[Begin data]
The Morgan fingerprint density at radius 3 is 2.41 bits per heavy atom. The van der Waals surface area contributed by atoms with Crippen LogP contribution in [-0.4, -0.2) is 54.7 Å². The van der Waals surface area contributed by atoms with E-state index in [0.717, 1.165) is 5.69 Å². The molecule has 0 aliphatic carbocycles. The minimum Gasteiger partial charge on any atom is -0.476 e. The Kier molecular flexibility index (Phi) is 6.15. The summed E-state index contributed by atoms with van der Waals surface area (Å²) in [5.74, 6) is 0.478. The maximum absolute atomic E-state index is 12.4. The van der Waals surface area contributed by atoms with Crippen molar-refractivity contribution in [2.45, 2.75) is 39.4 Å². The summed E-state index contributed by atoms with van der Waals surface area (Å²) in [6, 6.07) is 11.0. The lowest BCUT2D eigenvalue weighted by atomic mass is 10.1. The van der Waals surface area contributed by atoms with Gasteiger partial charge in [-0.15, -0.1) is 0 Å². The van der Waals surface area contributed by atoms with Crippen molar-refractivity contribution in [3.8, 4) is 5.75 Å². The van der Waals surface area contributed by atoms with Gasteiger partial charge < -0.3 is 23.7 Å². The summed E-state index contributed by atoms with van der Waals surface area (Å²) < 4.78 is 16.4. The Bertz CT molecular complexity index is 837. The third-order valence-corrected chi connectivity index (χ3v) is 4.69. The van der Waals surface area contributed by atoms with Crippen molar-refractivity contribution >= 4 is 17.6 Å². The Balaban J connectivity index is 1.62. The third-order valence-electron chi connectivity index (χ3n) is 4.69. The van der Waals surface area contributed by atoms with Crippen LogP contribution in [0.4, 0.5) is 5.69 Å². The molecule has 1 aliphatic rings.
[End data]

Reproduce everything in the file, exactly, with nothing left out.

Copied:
The Morgan fingerprint density at radius 3 is 2.41 bits per heavy atom. The van der Waals surface area contributed by atoms with Crippen LogP contribution in [-0.4, -0.2) is 54.7 Å². The van der Waals surface area contributed by atoms with E-state index in [0.717, 1.165) is 5.69 Å². The molecule has 0 aliphatic carbocycles. The minimum Gasteiger partial charge on any atom is -0.476 e. The Kier molecular flexibility index (Phi) is 6.15. The summed E-state index contributed by atoms with van der Waals surface area (Å²) in [5.74, 6) is 0.478. The maximum absolute atomic E-state index is 12.4. The van der Waals surface area contributed by atoms with Crippen molar-refractivity contribution in [2.45, 2.75) is 39.4 Å². The summed E-state index contributed by atoms with van der Waals surface area (Å²) in [6, 6.07) is 11.0. The lowest BCUT2D eigenvalue weighted by atomic mass is 10.1. The van der Waals surface area contributed by atoms with Gasteiger partial charge in [-0.15, -0.1) is 0 Å². The van der Waals surface area contributed by atoms with Crippen molar-refractivity contribution in [3.8, 4) is 5.75 Å². The van der Waals surface area contributed by atoms with Gasteiger partial charge < -0.3 is 23.7 Å². The summed E-state index contributed by atoms with van der Waals surface area (Å²) < 4.78 is 16.4. The Bertz CT molecular complexity index is 837. The third-order valence-corrected chi connectivity index (χ3v) is 4.69. The van der Waals surface area contributed by atoms with Crippen molar-refractivity contribution >= 4 is 17.6 Å². The Balaban J connectivity index is 1.62. The third-order valence-electron chi connectivity index (χ3n) is 4.69. The van der Waals surface area contributed by atoms with Crippen LogP contribution in [0.4, 0.5) is 5.69 Å². The molecule has 1 aliphatic rings.